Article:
Talk:Belgium indicts former Chad dictator accused of humanitarian crimes
Some NPOV issues with this story.
- The terms "hail" or "praise" should be avoided at any cost.
- "In theory" is irrelevant, as many countries don't follow the International Law.
- "Scope of..." sounds like it is making a statement.
Just a few minor fixes, leave a note on my talk page when these have been fixed. --Mrmiscellanious 10:42, 30 September 2005 (UTC)
Wikinews is a collaborative project so please feel free to make any changes that you feel are needed.
I don't personally have any problem with "hail" or "praise", so long as it's clear that we're merely stating that rights groups are hailing/praising, rather than doing the hailing or praising ourselves! But by all means change the title if you would like to.
The use of "in theory"/"in practice" is a stylistic contrast but I think it helps to spell out the legal situation clearly - eg. in theory any state can do the universal jurisdiction thang, in practice very few do.
Here's what I meant by the "scope" issue: For a limited time (eg. during the time the case against Habré was originally brought), Belgian law allowed anyone in the world to initiate a case against any individual they believed responsible for war crimes/genocide/crimes against humanity (there's almost certainly an outline of the specific legal meanings of these terms on wikipedia), regardless of when or where those alleged crimes had taken place. Neither did the alleged perpetrator need to be in Belgium. This quickly led to a deluge of attempted cases, some of which were clearly frivolous or politically motivated etc. A great deal of controversy was generated and the system, which had originally been thought of up to help bring justice for extreme crimes like the Rwandan genocide (many genocidaires had fled to Belgium claiming to be refugees) quickly became unmanageable. So the law was amended to reduce its scope. From now on there had to be some kind of "Belgian connection" ie. a Belgian citizen had to have been directly affected and/or the alleged perpetrator has to be on Belgian territory for the charges to proceed. But they let the Habré case continue, because it had been initiated before the scope amendments were made. I'll edit the last paragraph to try and make this more explicit.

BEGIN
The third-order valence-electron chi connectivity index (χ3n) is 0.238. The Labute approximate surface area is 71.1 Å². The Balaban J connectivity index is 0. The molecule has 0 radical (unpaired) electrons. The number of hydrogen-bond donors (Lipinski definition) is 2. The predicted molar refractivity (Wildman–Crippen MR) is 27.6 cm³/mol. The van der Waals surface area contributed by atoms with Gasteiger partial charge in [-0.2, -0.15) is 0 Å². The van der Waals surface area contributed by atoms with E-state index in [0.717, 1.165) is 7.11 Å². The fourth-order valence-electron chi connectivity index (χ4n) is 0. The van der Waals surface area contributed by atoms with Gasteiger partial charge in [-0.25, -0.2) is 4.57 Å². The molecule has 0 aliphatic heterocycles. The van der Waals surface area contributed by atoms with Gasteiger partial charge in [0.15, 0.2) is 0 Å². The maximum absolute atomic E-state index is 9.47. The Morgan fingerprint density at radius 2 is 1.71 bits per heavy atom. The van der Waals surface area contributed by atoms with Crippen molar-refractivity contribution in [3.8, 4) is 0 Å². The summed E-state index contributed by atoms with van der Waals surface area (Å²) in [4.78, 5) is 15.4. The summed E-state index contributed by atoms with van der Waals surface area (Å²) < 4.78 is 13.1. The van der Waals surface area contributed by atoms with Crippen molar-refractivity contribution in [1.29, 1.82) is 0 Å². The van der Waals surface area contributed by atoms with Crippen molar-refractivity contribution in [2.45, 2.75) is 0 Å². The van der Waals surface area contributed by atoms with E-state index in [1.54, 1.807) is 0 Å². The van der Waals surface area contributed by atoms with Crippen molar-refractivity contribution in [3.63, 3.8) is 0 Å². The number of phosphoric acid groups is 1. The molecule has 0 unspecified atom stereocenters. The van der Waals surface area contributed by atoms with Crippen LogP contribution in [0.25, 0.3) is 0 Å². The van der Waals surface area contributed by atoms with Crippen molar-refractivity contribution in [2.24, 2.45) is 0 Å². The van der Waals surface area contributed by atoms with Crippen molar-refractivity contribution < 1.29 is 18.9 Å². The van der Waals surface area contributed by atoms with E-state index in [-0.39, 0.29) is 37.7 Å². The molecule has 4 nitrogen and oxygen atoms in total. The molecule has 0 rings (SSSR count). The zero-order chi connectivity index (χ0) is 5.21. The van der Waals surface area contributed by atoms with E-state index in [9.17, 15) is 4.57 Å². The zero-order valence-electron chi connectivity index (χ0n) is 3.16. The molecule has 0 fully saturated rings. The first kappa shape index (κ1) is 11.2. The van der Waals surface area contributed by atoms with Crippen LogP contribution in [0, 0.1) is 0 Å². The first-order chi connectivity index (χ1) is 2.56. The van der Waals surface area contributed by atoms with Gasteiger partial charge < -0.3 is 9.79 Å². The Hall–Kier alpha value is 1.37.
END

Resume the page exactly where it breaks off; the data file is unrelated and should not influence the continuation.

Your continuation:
On a wider level this story strikes me as interesting and important because it raises questions about the nature and applicability of the international rule of law - eg: should there be international intervention when a national government seems unwilling/unable to prosecute someone like Habré? If so, what form should such intervention take? If the UN is unwilling/unable to intervene should other governments step in, or "mind their own business"? Does the Belgian model inevitably lead to a double-standard, and does that matter? It's quite an interesting and wide-ranging debate - see Kissinger in this article:, together with the Amnesty paper I referenced in the piece. Some reference to this wider debate might add an extra dimension to the article if anyone out there has the time and talent to weave it in! Rcameronw 13:16, 30 September 2005 (UTC)
All hail! (addendum)Edit
Rcameronw 13:34, 30 September 2005 (UTC)
Yikes how long has that title been thereEdit
I'm new to wikinews, but I'm going to figure out how to change the title of that piece right now!